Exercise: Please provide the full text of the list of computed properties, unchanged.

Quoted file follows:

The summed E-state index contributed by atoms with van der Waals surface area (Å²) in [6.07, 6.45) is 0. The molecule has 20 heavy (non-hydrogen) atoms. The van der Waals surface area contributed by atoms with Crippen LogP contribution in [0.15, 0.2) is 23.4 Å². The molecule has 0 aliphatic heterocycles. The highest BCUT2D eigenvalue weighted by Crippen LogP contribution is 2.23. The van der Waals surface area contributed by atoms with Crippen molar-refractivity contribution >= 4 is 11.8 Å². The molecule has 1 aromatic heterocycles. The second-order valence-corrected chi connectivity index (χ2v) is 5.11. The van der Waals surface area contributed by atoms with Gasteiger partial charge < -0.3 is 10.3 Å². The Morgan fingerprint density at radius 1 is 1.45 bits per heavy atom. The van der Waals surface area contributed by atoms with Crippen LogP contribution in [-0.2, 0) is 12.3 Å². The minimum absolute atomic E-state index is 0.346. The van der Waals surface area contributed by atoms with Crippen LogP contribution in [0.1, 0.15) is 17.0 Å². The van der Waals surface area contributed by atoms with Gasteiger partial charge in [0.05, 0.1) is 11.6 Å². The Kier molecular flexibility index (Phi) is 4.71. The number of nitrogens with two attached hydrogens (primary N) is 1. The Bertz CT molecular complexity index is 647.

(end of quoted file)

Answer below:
The summed E-state index contributed by atoms with van der Waals surface area (Å²) in [6.07, 6.45) is 0. The molecule has 20 heavy (non-hydrogen) atoms. The van der Waals surface area contributed by atoms with Crippen LogP contribution in [0.15, 0.2) is 23.4 Å². The molecule has 0 aliphatic heterocycles. The highest BCUT2D eigenvalue weighted by Crippen LogP contribution is 2.23. The van der Waals surface area contributed by atoms with Crippen molar-refractivity contribution >= 4 is 11.8 Å². The molecule has 1 aromatic heterocycles. The second-order valence-corrected chi connectivity index (χ2v) is 5.11. The van der Waals surface area contributed by atoms with Gasteiger partial charge < -0.3 is 10.3 Å². The Morgan fingerprint density at radius 1 is 1.45 bits per heavy atom. The van der Waals surface area contributed by atoms with Crippen LogP contribution in [-0.2, 0) is 12.3 Å². The minimum absolute atomic E-state index is 0.346. The van der Waals surface area contributed by atoms with Crippen LogP contribution in [0.1, 0.15) is 17.0 Å². The van der Waals surface area contributed by atoms with Gasteiger partial charge in [0.05, 0.1) is 11.6 Å². The Kier molecular flexibility index (Phi) is 4.71. The number of nitrogens with two attached hydrogens (primary N) is 1. The Bertz CT molecular complexity index is 647.